So it begins.
Hello everyone. I’ve waited a LONG time to be able to make the following announcement: as of right now Nine Inch Nails is a totally free agent, free of any recording contract with any label. I have been under recording contracts for 18 years and have watched the business radically mutate from one thing to something inherently very different and it gives me great pleasure to be able to finally have a direct relationship with the audience as I see fit and appropriate. Look for some announcements in the near future regarding 2008. Exciting times, indeed.
This is the second A-List band to do this. Radiohead‘s recording contract expired after their last release in 2003, and they never sought to get another contract. Then, just a week ago, they announced that their next album will be released as a digital download only. In an interview with Time Magazine, Singer Thom Yorke said:
“I like the people at our record company, but the time is at hand when you have to ask why anyone needs one. And, yes, it probably would give us some perverse pleasure to say ‘Fuck you’ to this decaying business model.”
You can download their new album, In Rainbows, anytime after October 10. Also, you only have to pay whatever you want. That’s right: You name the price.
(Another small independent artist, a female vocalist, did this first, about a year ago. I can’t find her site or any info about her though. Anyone know who she is?)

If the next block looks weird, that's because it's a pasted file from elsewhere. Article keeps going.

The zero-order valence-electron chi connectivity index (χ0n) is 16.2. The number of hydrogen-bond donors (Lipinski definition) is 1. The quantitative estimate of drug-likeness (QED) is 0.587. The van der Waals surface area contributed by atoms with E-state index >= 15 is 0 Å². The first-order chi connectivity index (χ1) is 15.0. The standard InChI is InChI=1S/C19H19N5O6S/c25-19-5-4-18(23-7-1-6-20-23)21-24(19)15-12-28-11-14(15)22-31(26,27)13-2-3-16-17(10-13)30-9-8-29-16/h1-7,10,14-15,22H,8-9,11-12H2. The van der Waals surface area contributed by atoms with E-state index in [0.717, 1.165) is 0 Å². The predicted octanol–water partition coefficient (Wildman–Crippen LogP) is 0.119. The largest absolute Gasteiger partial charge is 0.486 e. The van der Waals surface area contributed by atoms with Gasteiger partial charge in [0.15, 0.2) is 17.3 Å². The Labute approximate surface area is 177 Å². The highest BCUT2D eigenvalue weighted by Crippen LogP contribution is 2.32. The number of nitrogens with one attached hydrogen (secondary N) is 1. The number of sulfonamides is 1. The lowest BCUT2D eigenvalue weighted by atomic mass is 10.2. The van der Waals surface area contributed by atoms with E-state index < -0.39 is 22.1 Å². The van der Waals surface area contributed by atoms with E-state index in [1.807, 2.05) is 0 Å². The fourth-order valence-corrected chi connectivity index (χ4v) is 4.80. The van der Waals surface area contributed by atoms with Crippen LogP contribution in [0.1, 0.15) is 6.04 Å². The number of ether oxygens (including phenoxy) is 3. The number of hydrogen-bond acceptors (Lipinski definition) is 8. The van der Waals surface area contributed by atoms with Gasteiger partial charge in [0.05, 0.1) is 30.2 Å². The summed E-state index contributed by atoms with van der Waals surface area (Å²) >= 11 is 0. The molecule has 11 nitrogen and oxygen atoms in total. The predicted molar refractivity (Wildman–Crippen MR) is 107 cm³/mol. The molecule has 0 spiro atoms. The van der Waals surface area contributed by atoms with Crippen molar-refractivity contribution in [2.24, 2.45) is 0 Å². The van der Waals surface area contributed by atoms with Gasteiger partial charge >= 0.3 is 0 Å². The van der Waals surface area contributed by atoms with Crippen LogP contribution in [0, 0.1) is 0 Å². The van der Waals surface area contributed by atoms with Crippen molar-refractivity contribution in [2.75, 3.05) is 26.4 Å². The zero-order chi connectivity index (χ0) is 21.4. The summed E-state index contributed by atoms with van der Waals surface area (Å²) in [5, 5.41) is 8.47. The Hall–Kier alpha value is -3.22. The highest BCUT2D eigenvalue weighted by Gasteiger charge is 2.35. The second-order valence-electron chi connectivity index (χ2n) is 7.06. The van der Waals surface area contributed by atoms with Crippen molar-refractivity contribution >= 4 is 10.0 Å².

It’s interesting to see these large acts go the way of smaller, independent musicians, such as Jonathan Coulton, who is one of the larger independent acts on the web. He’s most known for his songs Code Monkey, Baby Got Back (a Sir Mix-a-Lot cover), and Re: Your Brains. Coulton has a significant cult following and sells his MP3s for only one US dollar each. This, plus his live performances and various other projects, haven’t earned him a gold-plated Rolls Royce yet. Though, according to an interview with Quick Stop, Coulton says “…in some parts of the country, I’d be making a decent living.”
So being an independent musician without a record label or contract, what does Coulton think about all this? In regards to the Radiohead move, he writes:
I think this is a great move for them, and at the very least it’s an experiment the rest of us can learn from – I hope they’ll be forthcoming about the numbers they get. If I had to guess I’d say this plan will get the music to more ears, possibly generate less gross revenue on digital sales, but vastly improve their bottom line – their profit margin is going to be a lot higher than it would be with a label/distributor, plus this is likely to drive plenty more people to live shows and merchandise.
Exciting times, indeed.